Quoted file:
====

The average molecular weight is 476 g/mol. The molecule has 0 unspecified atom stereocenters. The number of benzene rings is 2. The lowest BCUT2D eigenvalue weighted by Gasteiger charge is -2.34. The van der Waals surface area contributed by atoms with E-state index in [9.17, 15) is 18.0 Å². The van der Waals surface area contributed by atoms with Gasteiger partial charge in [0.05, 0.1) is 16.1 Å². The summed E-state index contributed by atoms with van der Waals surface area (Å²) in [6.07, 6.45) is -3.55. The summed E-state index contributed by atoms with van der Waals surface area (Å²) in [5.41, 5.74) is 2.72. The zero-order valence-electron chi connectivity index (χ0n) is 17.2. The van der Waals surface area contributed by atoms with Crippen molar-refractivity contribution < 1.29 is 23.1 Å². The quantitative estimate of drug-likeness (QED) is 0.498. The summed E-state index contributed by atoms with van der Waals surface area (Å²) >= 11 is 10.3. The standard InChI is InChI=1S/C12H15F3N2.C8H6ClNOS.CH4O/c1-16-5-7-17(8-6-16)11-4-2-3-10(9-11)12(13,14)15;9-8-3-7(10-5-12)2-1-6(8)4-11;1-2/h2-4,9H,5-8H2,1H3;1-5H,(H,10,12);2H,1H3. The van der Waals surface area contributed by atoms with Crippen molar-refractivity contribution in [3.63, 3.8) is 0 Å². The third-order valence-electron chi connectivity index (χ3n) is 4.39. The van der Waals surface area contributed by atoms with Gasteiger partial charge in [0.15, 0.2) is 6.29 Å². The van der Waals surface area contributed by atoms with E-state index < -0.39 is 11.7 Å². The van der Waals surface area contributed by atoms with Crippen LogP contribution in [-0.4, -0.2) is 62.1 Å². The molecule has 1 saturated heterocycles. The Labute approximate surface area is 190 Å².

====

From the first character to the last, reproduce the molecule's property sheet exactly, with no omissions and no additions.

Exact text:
The average molecular weight is 476 g/mol. The molecule has 0 unspecified atom stereocenters. The number of benzene rings is 2. The lowest BCUT2D eigenvalue weighted by Gasteiger charge is -2.34. The van der Waals surface area contributed by atoms with E-state index in [9.17, 15) is 18.0 Å². The van der Waals surface area contributed by atoms with Gasteiger partial charge in [0.05, 0.1) is 16.1 Å². The summed E-state index contributed by atoms with van der Waals surface area (Å²) in [6.07, 6.45) is -3.55. The summed E-state index contributed by atoms with van der Waals surface area (Å²) in [5.41, 5.74) is 2.72. The zero-order valence-electron chi connectivity index (χ0n) is 17.2. The van der Waals surface area contributed by atoms with Crippen molar-refractivity contribution < 1.29 is 23.1 Å². The quantitative estimate of drug-likeness (QED) is 0.498. The summed E-state index contributed by atoms with van der Waals surface area (Å²) >= 11 is 10.3. The standard InChI is InChI=1S/C12H15F3N2.C8H6ClNOS.CH4O/c1-16-5-7-17(8-6-16)11-4-2-3-10(9-11)12(13,14)15;9-8-3-7(10-5-12)2-1-6(8)4-11;1-2/h2-4,9H,5-8H2,1H3;1-5H,(H,10,12);2H,1H3. The van der Waals surface area contributed by atoms with Crippen molar-refractivity contribution in [3.63, 3.8) is 0 Å². The third-order valence-electron chi connectivity index (χ3n) is 4.39. The van der Waals surface area contributed by atoms with Gasteiger partial charge in [0.15, 0.2) is 6.29 Å². The van der Waals surface area contributed by atoms with E-state index < -0.39 is 11.7 Å². The van der Waals surface area contributed by atoms with Crippen LogP contribution in [-0.4, -0.2) is 62.1 Å². The molecule has 1 saturated heterocycles. The Labute approximate surface area is 190 Å².